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Entries » Blog » Building the Internet of Humanitarian Things (IoHT)

Building the Internet of Humanitarian Things (IoHT)

Created Mar 26 2018, 11:02 AM by Travis Heneveld

Building the Internet of Humanitarian Things (IoHT)

The Internet of Things (IoT) represents our ability to connect devices, machines and infrastructure across wireless networks and enable them to send and receive data. IoT has allowed us to automate processes and connect our world in ways we never thought possible, transforming productivity and creating immense potential for applications across every industry. In the humanitarian world, this potential could help to save more lives and reduce the impact of disasters.

Technological advancements are already greatly enhancing humanitarian operations – as we are seeing in the use of electronic ID cards to manage claims for food assistance in the Philippines’ Food for Assets Programme and the deployment of  iris scan technology for the purchasing of food in refugee camps in Syria, for example.

So when I consider how Motorola Solutions’ Industrial Internet of Things is proving life-saving by ensuring that critical infrastructure – such as power stations and water utilities – is kept up and running, then I cannot help but postulate what opportunities these solutions present for aid organisations.

Connecting People, Equipment and Infrastructure

Connecting EquipmentThe remote monitoring and control of infrastructure across resilient, secure wireless networks gives intelligence to critical assets, enabling them to detect malfunctions, fluctuations in temperature or leaks and raise alarms automatically to avert disaster.  The application of such solutions abounds - from early warning systems that trigger alarms or broadcast pre-recorded messages across multiple control centres, to automatically adjusting well pumping, controlling water quality or regulating system pressure to maximise efficiency. Municipal infrastructure - such as motorways and street lights - is already being managed and controlled remotely, while real-time weather and soil data is being incorporated into the remote management and control of crop irrigation, to reduce waste and boost yields.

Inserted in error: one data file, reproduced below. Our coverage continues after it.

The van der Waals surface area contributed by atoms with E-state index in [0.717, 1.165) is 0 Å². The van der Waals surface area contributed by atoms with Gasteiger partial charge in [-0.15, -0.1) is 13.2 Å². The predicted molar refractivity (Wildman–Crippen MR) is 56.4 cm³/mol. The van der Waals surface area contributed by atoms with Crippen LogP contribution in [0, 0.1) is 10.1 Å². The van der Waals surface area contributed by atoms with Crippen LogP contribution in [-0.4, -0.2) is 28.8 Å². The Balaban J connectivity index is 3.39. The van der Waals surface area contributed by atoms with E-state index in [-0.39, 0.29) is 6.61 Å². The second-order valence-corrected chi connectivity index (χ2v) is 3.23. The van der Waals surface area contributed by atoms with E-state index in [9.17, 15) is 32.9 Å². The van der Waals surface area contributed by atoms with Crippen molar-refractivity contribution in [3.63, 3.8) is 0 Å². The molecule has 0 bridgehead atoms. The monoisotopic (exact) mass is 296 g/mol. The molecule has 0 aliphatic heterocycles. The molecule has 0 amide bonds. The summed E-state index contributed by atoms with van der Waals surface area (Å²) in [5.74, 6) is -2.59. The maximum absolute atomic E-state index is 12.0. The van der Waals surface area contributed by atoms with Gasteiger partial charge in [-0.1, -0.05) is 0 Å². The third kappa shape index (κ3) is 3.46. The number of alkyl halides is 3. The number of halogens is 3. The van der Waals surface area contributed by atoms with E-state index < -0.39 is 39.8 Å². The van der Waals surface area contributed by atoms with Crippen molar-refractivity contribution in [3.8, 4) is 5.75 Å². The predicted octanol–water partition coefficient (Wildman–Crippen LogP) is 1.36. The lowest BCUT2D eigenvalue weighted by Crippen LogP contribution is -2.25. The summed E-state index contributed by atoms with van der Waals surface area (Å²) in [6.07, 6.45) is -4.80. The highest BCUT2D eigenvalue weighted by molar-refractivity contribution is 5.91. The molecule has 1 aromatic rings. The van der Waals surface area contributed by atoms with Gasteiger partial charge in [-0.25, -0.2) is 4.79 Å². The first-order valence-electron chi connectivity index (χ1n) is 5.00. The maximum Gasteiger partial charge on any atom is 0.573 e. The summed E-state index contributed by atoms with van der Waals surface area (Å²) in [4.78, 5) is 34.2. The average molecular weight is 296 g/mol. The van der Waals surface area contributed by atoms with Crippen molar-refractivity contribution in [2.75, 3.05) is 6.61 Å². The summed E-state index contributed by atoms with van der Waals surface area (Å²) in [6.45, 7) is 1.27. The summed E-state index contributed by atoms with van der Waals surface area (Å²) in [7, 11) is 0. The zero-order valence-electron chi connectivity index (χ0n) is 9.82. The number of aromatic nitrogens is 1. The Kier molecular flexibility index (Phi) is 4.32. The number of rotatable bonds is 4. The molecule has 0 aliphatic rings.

Connecting InfreastructureOur ability to attach sensors to virtually anything – people, machines, vehicles and infrastructure – enables us to improve the flow of real-time information and optimise efficiency way beyond critical infrastructure. Motorola Solutions has introduced sensors in innovative ways which have had a significant impact on public safety, enabling the command centre to receive notification when a police office pulls a gun from a holster, for example. Information is also relayed regarding the officer’s heart rate, registering increasingly intense activity which can save time and potentially lives. Our Augmented Reality (AR) headsets make it possible to provide a bird’s-eye, 3D view of an incident, combining holographic and virtual images that allow tactical response to be determined miles away from an incident.

We have the potential to share this technological expertise to help humanitarians benefit from a similar transformation in operational efficiency and the way in which data is used and managed.

Taking Wearable Technology, AR and iOT to Aid Workers

Motorola Solutions has invested in a number of organisations and start-ups to promote technological innovation that enables a smarter, more connected response. Here are just a few examples of the possibilities these partnerships present:

  • AR Technology Collaborating with Edgybees to leverage its AR technology in the fields of public safety and search and rescue. The company’s AR drone search and rescue solution provides orientation for pilots through maps, distress signals and GPS locations, helping them to find victims more quickly. It is already being deployed by police and fire departments as well as Homeland Security in the USA.
  • Working with RapidSOS to deliver end-to-end data connectivity by sharing precise location information for emergency calls made from smartphones. This allows information to be shared between citizens and first responders in the field. Furthermore, third-party data collected by smartphones, connected cars, wearables and other devices can flow through Command/Operations Centre software to dispatchers, police officers and emergency medical personnel in the field.
  • 3D ModellingPartnering with TRX Systems to locate and map personnel in areas where GPS is not available or is unreliable – such as underground or in dense urban areas. 3D models of buildings can display personnel data including posture, the battery level of their two-way radio and communication status.
  • Leveraging SST’s expanded flash memory capability to provide wide-area acoustic surveillance, action alert and analysis. This is proving crucial in helping police and law enforcement to be more proactive in addressing US incidents of gunfire violence, for example.
  • Investing in Orion who have developed a wearable push-to-talk device which incorporates two-way radio and group messaging for seamless voice communication.

We’re constantly facing new challenges and imagining new ways to improve the safety and operational impact of first responders.  If your organisation is looking to collaborate or pursue “IoHT” opportunities to make humanitarian operations smarter and more connected, please drop me a line.

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